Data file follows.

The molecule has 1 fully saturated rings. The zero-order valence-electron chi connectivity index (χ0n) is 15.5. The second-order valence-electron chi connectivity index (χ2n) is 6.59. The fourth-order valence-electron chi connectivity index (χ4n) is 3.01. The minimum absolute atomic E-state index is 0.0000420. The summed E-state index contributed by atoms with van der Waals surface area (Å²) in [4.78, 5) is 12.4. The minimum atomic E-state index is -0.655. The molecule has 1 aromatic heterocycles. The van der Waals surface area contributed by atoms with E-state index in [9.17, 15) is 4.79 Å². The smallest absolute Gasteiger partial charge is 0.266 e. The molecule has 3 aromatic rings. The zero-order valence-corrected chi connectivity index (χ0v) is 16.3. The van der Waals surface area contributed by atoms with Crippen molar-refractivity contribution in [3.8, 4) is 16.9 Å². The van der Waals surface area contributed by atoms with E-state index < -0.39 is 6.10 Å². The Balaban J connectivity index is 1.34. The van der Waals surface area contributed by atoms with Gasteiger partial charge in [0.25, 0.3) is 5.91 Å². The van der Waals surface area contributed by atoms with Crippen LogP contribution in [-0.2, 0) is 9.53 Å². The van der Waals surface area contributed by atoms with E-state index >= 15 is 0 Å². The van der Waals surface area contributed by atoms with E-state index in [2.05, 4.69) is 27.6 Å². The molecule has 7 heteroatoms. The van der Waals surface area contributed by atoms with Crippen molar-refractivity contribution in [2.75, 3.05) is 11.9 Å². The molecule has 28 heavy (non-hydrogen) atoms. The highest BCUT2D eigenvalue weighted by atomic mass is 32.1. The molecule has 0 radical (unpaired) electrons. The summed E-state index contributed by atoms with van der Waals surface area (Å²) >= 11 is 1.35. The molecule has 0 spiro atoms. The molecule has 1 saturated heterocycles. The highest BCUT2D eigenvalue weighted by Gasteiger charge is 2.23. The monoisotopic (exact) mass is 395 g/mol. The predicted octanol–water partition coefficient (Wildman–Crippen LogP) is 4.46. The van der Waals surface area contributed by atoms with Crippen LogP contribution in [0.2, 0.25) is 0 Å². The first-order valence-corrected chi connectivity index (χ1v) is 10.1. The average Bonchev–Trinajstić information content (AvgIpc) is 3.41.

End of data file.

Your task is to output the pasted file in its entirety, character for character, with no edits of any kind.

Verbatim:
The molecule has 1 fully saturated rings. The zero-order valence-electron chi connectivity index (χ0n) is 15.5. The second-order valence-electron chi connectivity index (χ2n) is 6.59. The fourth-order valence-electron chi connectivity index (χ4n) is 3.01. The minimum absolute atomic E-state index is 0.0000420. The summed E-state index contributed by atoms with van der Waals surface area (Å²) in [4.78, 5) is 12.4. The minimum atomic E-state index is -0.655. The molecule has 1 aromatic heterocycles. The van der Waals surface area contributed by atoms with E-state index in [9.17, 15) is 4.79 Å². The smallest absolute Gasteiger partial charge is 0.266 e. The molecule has 3 aromatic rings. The zero-order valence-corrected chi connectivity index (χ0v) is 16.3. The van der Waals surface area contributed by atoms with Crippen molar-refractivity contribution in [3.8, 4) is 16.9 Å². The van der Waals surface area contributed by atoms with E-state index < -0.39 is 6.10 Å². The Balaban J connectivity index is 1.34. The van der Waals surface area contributed by atoms with Gasteiger partial charge in [0.25, 0.3) is 5.91 Å². The van der Waals surface area contributed by atoms with Crippen LogP contribution in [-0.2, 0) is 9.53 Å². The van der Waals surface area contributed by atoms with E-state index >= 15 is 0 Å². The van der Waals surface area contributed by atoms with E-state index in [2.05, 4.69) is 27.6 Å². The molecule has 7 heteroatoms. The van der Waals surface area contributed by atoms with Crippen molar-refractivity contribution in [2.75, 3.05) is 11.9 Å². The molecule has 28 heavy (non-hydrogen) atoms. The highest BCUT2D eigenvalue weighted by atomic mass is 32.1. The molecule has 0 radical (unpaired) electrons. The summed E-state index contributed by atoms with van der Waals surface area (Å²) >= 11 is 1.35. The molecule has 0 spiro atoms. The molecule has 1 saturated heterocycles. The highest BCUT2D eigenvalue weighted by Gasteiger charge is 2.23. The monoisotopic (exact) mass is 395 g/mol. The predicted octanol–water partition coefficient (Wildman–Crippen LogP) is 4.46. The van der Waals surface area contributed by atoms with Crippen LogP contribution in [0.2, 0.25) is 0 Å². The first-order valence-corrected chi connectivity index (χ1v) is 10.1. The average Bonchev–Trinajstić information content (AvgIpc) is 3.41.